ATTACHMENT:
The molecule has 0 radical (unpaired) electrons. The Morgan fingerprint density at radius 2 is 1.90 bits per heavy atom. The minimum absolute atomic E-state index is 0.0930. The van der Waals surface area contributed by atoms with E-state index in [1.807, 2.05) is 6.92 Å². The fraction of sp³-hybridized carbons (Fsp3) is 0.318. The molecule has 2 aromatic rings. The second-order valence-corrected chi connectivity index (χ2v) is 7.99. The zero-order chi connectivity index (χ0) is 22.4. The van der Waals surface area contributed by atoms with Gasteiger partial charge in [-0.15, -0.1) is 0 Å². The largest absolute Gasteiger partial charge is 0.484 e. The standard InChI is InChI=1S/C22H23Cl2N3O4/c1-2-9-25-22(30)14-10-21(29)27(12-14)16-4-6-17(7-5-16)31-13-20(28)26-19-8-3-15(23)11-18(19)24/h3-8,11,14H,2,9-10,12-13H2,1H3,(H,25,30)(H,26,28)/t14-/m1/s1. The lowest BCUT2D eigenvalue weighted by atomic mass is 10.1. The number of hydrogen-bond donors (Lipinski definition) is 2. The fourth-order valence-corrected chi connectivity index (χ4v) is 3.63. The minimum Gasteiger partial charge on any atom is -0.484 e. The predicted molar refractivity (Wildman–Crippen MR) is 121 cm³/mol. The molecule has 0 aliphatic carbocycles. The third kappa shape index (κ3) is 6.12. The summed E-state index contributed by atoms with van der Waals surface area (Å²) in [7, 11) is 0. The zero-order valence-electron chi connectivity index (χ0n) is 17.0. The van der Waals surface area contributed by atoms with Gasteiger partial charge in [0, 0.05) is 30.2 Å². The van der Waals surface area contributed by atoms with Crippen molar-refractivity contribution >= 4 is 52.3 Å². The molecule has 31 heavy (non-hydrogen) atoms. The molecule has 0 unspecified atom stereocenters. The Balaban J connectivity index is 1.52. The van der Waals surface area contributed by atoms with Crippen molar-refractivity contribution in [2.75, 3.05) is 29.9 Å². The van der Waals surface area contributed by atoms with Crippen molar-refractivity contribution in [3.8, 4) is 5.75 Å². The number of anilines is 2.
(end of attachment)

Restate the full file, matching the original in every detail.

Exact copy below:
The molecule has 0 radical (unpaired) electrons. The Morgan fingerprint density at radius 2 is 1.90 bits per heavy atom. The minimum absolute atomic E-state index is 0.0930. The van der Waals surface area contributed by atoms with E-state index in [1.807, 2.05) is 6.92 Å². The fraction of sp³-hybridized carbons (Fsp3) is 0.318. The molecule has 2 aromatic rings. The second-order valence-corrected chi connectivity index (χ2v) is 7.99. The zero-order chi connectivity index (χ0) is 22.4. The van der Waals surface area contributed by atoms with Gasteiger partial charge in [-0.15, -0.1) is 0 Å². The largest absolute Gasteiger partial charge is 0.484 e. The standard InChI is InChI=1S/C22H23Cl2N3O4/c1-2-9-25-22(30)14-10-21(29)27(12-14)16-4-6-17(7-5-16)31-13-20(28)26-19-8-3-15(23)11-18(19)24/h3-8,11,14H,2,9-10,12-13H2,1H3,(H,25,30)(H,26,28)/t14-/m1/s1. The lowest BCUT2D eigenvalue weighted by atomic mass is 10.1. The number of hydrogen-bond donors (Lipinski definition) is 2. The fourth-order valence-corrected chi connectivity index (χ4v) is 3.63. The minimum Gasteiger partial charge on any atom is -0.484 e. The predicted molar refractivity (Wildman–Crippen MR) is 121 cm³/mol. The molecule has 0 aliphatic carbocycles. The third kappa shape index (κ3) is 6.12. The summed E-state index contributed by atoms with van der Waals surface area (Å²) in [7, 11) is 0. The zero-order valence-electron chi connectivity index (χ0n) is 17.0. The van der Waals surface area contributed by atoms with Gasteiger partial charge in [0, 0.05) is 30.2 Å². The van der Waals surface area contributed by atoms with Crippen molar-refractivity contribution >= 4 is 52.3 Å². The molecule has 31 heavy (non-hydrogen) atoms. The molecule has 0 unspecified atom stereocenters. The Balaban J connectivity index is 1.52. The van der Waals surface area contributed by atoms with Crippen molar-refractivity contribution in [2.75, 3.05) is 29.9 Å². The van der Waals surface area contributed by atoms with Crippen molar-refractivity contribution in [3.8, 4) is 5.75 Å². The number of anilines is 2.